Adding this component of gamification and what Kiely described as the “keeping up with the Joneses” element saw energy usage drop 16 per cent in a month.

Rick Robinson, executive architect of smarter cities at IBM, approaches smart cities in the order of “life, then place, then technology”. Robinson says thinking technology first is unlikely to create lasting change.

“Think about the people’s lives in a city, think about the other characteristics of the place where those lives are carried out, and then think about the technology that might make those lives better. If we think technology first we can come up with all sorts of grand schemes, but they’re unlikely to really benefit the people in cities who are the most important.”

Nudge techniques such as the Tidy Street initiative are encouraging people to make better choices, and other examples of this type of behavioural economics can be found in initiatives encouraging more walking or cycling as an alternative to driving.

Kiely notes that her work with communities in Brixton for Loop Labs saw the creation of an app called BadgerScape to try to get people to walk more and drive less, therefore making people and cities healthier. The app, which is very similar to Candy Crush, allows children to gain ‘currency’ to buy extra lives every time an adult, such as a parent or guardian, walks 500 steps.

But it’s not just cities where an idea like this can work. The island of Guernsey has set itself a mission to become the best place in the world to live by 2020.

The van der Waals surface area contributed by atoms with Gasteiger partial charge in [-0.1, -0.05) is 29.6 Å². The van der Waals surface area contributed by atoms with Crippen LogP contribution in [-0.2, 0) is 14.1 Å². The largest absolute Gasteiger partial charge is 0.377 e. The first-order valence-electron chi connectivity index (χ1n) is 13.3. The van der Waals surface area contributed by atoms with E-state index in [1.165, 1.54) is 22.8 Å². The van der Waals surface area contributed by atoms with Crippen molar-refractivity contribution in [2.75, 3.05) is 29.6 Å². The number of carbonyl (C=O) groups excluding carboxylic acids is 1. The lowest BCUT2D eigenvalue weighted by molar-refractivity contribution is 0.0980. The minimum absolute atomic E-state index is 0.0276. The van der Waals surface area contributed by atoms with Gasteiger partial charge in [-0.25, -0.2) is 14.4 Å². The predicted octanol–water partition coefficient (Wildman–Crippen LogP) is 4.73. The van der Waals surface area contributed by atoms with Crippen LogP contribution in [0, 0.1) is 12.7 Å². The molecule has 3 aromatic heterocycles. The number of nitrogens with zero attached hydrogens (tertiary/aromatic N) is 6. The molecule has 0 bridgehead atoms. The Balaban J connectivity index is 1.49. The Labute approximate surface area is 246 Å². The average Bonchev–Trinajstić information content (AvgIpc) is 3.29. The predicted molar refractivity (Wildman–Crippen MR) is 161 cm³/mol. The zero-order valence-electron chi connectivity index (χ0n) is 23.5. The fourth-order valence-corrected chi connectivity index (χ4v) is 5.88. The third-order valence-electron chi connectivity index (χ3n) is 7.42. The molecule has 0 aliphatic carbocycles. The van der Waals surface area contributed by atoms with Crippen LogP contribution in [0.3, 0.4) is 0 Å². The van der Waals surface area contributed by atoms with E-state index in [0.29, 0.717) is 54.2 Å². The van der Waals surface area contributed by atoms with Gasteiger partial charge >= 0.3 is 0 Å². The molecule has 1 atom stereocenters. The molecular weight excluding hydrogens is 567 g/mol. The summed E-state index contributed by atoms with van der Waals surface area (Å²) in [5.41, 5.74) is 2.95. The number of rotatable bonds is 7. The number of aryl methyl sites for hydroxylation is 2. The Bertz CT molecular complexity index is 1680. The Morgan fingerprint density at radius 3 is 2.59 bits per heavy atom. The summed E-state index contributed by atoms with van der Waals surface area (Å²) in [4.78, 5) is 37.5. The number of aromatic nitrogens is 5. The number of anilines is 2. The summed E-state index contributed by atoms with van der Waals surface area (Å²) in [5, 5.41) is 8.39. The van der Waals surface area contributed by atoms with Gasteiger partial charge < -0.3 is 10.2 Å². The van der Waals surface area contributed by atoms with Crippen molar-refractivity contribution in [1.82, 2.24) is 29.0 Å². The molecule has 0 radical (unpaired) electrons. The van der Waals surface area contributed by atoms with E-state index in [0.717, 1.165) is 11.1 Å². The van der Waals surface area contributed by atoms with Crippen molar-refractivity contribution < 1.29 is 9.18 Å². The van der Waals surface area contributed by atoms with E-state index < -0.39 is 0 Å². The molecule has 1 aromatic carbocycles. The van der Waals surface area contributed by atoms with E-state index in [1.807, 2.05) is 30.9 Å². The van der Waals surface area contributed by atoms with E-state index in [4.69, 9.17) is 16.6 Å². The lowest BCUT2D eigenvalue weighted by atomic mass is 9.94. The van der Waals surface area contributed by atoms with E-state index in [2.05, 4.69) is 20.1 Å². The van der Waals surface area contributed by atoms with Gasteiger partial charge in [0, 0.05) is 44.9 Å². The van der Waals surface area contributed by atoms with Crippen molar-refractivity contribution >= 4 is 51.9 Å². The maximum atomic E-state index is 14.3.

For Marc Winn, one of the founders of the mission which goes by name the Dandelion Project, the aim is to bring the community together in order to create a better place to live in, with each islander offering something to the community.

He compares the plan to that of the Apollo space programme. “In the 60s they said, ‘we’ll try and out a man on the moon’, and they achieved that in eight years. The really interesting thing about that is it created ‘mass-alignment’ of a whole country.

The whole country believed it was possible, and therefore all the details that people would normally argue and squabble over disappeared, and you saw an explosion of innovation to actually achieve a big mission.”

Winn suggests it is down to crowd-sourcing and people coming together by themselves. Again it’s about empowering citizens to create change amongst themselves.

“Everybody asks us what projects are we doing, and it’s really not about what projects this core team of people are doing. Actually all we do is give people permission. Everybody deep inside them knows what they want to do to improve where they live, but for some reason they’re waiting, and really, the truth is, you don’t need to wait.

So what are we waiting for? Either way, the future is in our hands, and changes in our behaviour can make or break the future of our cities.

The Drum’s six-part documentary series The Day Before Tomorrow, produced in association with SapientNitro, explores digital disruption across six sectors. The documentaries are available to view on The Drum’s YouTube channel. You can watch the Smart Cities film below.

The Day Before Tomorrow IBM Disruption